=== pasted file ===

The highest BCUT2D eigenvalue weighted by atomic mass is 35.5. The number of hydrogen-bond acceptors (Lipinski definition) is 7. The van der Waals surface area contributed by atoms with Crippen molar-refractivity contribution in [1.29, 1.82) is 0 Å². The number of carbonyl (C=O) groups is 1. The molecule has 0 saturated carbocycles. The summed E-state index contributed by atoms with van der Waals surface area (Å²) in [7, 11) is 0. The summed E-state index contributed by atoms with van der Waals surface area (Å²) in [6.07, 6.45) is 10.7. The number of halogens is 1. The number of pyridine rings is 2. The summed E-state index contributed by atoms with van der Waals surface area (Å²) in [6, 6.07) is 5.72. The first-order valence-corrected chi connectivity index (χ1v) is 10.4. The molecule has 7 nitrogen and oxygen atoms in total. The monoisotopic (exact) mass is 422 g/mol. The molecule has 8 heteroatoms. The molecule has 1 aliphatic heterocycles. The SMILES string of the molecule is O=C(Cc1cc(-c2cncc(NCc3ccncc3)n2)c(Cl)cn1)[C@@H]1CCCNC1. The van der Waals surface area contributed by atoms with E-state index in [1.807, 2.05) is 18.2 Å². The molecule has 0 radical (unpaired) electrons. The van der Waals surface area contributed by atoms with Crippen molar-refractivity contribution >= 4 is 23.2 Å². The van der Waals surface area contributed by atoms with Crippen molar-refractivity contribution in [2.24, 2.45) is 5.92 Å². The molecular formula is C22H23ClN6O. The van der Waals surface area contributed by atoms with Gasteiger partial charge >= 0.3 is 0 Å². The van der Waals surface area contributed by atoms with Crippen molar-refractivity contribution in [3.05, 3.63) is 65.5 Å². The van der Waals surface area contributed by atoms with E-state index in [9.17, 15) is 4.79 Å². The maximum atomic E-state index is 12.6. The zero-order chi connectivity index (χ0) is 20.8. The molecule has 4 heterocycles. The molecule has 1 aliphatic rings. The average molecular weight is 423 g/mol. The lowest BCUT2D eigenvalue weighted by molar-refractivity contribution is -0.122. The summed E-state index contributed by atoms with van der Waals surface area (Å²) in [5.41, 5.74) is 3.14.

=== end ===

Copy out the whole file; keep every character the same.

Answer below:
The highest BCUT2D eigenvalue weighted by atomic mass is 35.5. The number of hydrogen-bond acceptors (Lipinski definition) is 7. The van der Waals surface area contributed by atoms with Crippen molar-refractivity contribution in [1.29, 1.82) is 0 Å². The number of carbonyl (C=O) groups is 1. The molecule has 0 saturated carbocycles. The summed E-state index contributed by atoms with van der Waals surface area (Å²) in [7, 11) is 0. The summed E-state index contributed by atoms with van der Waals surface area (Å²) in [6.07, 6.45) is 10.7. The number of halogens is 1. The number of pyridine rings is 2. The summed E-state index contributed by atoms with van der Waals surface area (Å²) in [6, 6.07) is 5.72. The first-order valence-corrected chi connectivity index (χ1v) is 10.4. The molecule has 7 nitrogen and oxygen atoms in total. The monoisotopic (exact) mass is 422 g/mol. The molecule has 8 heteroatoms. The molecule has 1 aliphatic heterocycles. The SMILES string of the molecule is O=C(Cc1cc(-c2cncc(NCc3ccncc3)n2)c(Cl)cn1)[C@@H]1CCCNC1. The van der Waals surface area contributed by atoms with E-state index in [1.807, 2.05) is 18.2 Å². The molecule has 0 radical (unpaired) electrons. The van der Waals surface area contributed by atoms with Crippen molar-refractivity contribution >= 4 is 23.2 Å². The van der Waals surface area contributed by atoms with Crippen molar-refractivity contribution in [2.24, 2.45) is 5.92 Å². The molecular formula is C22H23ClN6O. The van der Waals surface area contributed by atoms with Gasteiger partial charge >= 0.3 is 0 Å². The van der Waals surface area contributed by atoms with Crippen molar-refractivity contribution in [3.05, 3.63) is 65.5 Å². The van der Waals surface area contributed by atoms with E-state index in [9.17, 15) is 4.79 Å². The maximum atomic E-state index is 12.6. The zero-order chi connectivity index (χ0) is 20.8. The molecule has 4 heterocycles. The molecule has 1 aliphatic rings. The average molecular weight is 423 g/mol. The lowest BCUT2D eigenvalue weighted by molar-refractivity contribution is -0.122. The summed E-state index contributed by atoms with van der Waals surface area (Å²) in [5.41, 5.74) is 3.14.